The Comstock Act of 1873 made it illegal to send “obscene, lewd or lascivious,” “immoral,” or “indecent” publications through the mail. The law also made it a misdemeanor for anyone to sell, give away, or possess an obscene book, pamphlet, picture, drawing, or advertisement.

The breadth of the legislation included writings or instruments pertaining to contraception and abortion, even if written by a physician. Although officially titled An Act for the Suppression of Trade In, and Circulation of, Obscene Literature and Articles of Immoral Use, the statute did not provide a definition of obscenity.

Congress adopted the Comstock Act in response to the proliferation of obscene materials in the 1870s. Anthony Comstock, head of the New York Society for the Suppression of Vice, had shown members of Congress illustrations that he considered obscene and urged legislators to pass the measure to prevent crime and corruption of children.

Anthony Comstock arrests individuals under the new obscenity law

After Congress passed the bill, it designated Comstock as a special agent in the United States Post Office charged with enforcing the law. With the help of his New York Society for the Suppression of Vice, Comstock was able to arrest individuals under the new act.

In the 1870s, Ezra Heywood, a feminist who studied women’s role in society, wrote Cupid’s Yokes, in which he asserted that women should have the right to control their own bodies. Comstock considered this obscene and arrested Heywood.

He also arrested De Robigne Mortimer Bennett, a libertarian, after he received a copy of Cupid’s Yokes from him through the mail. During Bennett’s federal trial, the judge denied the defense’s motion to show the jury the entire work, insisting that only the isolated passages charged as obscene were pertinent.

The judge applied the Hicklin test from the British decision in Regina v. Hicklin (1868): “I think the test is this, whether the tendency of the matter charged as obscenity is to deprave and corrupt those whose minds are open to immoral influences, and into whose hands a publication of this sort may fall.” The federal courts followed this standard until 1933, when Judge John M. Woolsey focused on the literary value of the entire work of James Joyce’s Ulysses, rather than a few passages, in United States v. One Book Entitled Ulysses (S.D.N.Y. 1933).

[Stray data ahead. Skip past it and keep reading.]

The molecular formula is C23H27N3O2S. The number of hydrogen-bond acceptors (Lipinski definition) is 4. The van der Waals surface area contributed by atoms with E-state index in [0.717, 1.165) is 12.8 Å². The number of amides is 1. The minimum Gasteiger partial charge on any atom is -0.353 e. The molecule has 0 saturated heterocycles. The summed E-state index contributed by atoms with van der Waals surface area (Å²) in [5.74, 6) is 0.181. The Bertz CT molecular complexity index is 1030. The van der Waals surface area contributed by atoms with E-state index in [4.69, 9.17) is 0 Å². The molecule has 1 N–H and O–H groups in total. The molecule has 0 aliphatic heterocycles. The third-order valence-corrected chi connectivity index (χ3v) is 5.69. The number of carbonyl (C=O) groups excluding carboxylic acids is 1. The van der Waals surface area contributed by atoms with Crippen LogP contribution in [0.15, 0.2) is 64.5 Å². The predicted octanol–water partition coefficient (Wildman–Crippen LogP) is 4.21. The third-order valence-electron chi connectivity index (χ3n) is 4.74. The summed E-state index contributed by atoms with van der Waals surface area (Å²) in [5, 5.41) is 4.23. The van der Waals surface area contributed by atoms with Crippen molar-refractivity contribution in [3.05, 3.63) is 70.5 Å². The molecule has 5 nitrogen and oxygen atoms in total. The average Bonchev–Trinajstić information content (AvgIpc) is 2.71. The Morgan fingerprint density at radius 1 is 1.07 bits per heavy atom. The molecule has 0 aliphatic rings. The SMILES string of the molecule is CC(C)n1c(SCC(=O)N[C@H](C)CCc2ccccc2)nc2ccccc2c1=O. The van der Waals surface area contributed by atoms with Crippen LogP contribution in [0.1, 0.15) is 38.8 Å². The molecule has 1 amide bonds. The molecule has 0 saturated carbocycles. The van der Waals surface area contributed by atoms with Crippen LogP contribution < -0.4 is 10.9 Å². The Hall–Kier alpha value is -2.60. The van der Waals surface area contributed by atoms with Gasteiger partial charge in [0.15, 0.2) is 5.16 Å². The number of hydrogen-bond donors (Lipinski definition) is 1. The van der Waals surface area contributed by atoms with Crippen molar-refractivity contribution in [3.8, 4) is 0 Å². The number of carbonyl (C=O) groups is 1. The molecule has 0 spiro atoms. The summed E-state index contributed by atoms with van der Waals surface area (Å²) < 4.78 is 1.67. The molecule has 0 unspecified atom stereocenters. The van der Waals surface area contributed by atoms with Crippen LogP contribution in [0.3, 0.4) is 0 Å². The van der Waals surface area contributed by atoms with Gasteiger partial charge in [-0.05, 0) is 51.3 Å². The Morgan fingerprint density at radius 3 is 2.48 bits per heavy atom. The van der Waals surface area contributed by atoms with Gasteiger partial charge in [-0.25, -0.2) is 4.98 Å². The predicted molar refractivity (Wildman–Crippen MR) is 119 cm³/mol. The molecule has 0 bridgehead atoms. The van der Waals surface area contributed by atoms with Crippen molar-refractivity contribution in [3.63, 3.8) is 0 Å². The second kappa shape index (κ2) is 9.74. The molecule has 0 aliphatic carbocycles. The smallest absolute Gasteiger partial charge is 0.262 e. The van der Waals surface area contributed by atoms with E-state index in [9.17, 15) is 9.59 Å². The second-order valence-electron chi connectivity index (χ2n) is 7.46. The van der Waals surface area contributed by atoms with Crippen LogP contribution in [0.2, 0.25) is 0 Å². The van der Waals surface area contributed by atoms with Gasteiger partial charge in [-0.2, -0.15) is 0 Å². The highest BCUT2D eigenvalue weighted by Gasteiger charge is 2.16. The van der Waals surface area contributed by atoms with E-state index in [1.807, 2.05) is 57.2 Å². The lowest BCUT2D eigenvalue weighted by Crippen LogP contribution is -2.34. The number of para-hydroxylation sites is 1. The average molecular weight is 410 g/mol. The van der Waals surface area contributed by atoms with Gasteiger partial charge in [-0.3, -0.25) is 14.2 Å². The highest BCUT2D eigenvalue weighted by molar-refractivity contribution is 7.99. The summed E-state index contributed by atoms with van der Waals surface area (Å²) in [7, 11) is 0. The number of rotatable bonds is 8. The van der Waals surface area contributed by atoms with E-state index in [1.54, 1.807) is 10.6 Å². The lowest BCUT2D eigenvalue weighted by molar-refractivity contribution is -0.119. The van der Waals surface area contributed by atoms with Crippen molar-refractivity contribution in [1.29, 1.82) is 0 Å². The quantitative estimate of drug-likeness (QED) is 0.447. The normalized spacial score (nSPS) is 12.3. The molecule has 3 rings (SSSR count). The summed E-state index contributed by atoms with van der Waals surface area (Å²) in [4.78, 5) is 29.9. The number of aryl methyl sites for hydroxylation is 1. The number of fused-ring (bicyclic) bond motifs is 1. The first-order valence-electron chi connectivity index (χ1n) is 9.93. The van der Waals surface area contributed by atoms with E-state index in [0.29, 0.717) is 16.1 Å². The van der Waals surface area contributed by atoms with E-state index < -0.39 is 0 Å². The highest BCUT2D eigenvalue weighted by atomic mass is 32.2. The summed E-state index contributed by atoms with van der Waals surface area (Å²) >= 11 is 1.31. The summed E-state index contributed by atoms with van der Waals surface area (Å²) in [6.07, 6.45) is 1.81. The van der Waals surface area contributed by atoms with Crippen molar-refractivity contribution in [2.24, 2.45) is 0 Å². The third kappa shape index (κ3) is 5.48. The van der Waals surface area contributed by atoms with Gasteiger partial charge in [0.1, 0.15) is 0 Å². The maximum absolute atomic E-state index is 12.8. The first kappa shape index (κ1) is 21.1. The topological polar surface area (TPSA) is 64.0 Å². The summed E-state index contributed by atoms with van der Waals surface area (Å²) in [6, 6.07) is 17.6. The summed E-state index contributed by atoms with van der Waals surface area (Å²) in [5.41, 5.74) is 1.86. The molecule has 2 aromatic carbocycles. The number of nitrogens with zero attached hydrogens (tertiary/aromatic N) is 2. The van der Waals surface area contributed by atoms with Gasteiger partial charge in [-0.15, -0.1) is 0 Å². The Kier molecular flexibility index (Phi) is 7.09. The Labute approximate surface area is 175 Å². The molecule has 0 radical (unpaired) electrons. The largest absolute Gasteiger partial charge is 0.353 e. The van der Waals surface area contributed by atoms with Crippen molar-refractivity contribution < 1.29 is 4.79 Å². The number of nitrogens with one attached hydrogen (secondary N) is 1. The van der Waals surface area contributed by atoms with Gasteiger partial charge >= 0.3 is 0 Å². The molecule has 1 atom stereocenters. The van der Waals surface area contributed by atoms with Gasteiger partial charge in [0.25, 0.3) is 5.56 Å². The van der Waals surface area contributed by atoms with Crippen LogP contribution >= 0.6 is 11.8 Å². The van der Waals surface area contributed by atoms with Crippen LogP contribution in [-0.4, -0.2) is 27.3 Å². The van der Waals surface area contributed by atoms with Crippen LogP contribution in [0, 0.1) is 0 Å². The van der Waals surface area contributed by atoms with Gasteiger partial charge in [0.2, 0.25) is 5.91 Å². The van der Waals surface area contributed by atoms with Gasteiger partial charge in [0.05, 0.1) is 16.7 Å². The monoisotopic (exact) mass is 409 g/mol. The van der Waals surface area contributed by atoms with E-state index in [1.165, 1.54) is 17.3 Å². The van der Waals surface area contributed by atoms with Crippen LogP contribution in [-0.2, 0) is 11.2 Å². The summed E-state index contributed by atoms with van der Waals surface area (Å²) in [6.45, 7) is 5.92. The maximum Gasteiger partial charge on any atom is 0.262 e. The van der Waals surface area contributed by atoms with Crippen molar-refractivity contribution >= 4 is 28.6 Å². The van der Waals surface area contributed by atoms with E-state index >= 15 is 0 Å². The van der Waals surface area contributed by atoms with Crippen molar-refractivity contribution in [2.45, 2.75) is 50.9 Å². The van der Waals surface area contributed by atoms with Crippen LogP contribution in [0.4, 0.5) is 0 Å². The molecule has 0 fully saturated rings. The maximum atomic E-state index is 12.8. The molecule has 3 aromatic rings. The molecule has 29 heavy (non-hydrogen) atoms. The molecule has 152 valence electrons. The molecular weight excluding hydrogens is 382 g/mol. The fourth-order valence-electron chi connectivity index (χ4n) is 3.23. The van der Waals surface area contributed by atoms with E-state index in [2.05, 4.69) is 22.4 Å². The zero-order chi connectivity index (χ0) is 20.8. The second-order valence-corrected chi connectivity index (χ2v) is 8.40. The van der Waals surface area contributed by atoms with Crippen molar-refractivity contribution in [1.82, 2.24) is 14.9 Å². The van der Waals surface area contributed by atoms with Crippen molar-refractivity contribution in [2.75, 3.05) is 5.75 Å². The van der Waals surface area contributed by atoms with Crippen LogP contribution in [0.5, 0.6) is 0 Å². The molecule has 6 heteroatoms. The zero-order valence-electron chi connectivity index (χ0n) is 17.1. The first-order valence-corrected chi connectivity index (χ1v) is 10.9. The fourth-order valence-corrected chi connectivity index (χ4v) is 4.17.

Petitioners ask Congress to repeal the law but are refused

In 1878 the National Liberal League and the National Defense Association presented Congress with a petition signed by more than 50,000 people requesting repeal of the Comstock Act.

The petitioners argued that its anti-obscenity provisions had been “enforced to destroy the liberty of conscience in matters of religion, against the freedom of the press and to the great hurt of the learned professions.” The House Committee on the Revision of Laws denied the appeal because the post office had not been established to mail obscene writings, indecent pictures, or lewd books.

Comstack Act banned information about birth control

Comstock vigorously enforced the sections in the act that dealt with birth control. Numerous doctors suffered arrest and conviction for supplying written materials explaining pregnancy and how to prevent it. This concerned social reformers because it prevented women from controlling the size of their families, a particular hardship for those with small incomes.

Activist Margaret Sanger lobbied for overturning the act’s birth control provisions, which the courts did in United States v. One Package (2d Cir. 1936).This decision made it possible for doctors legally to mail birth control devices and information throughout the country.

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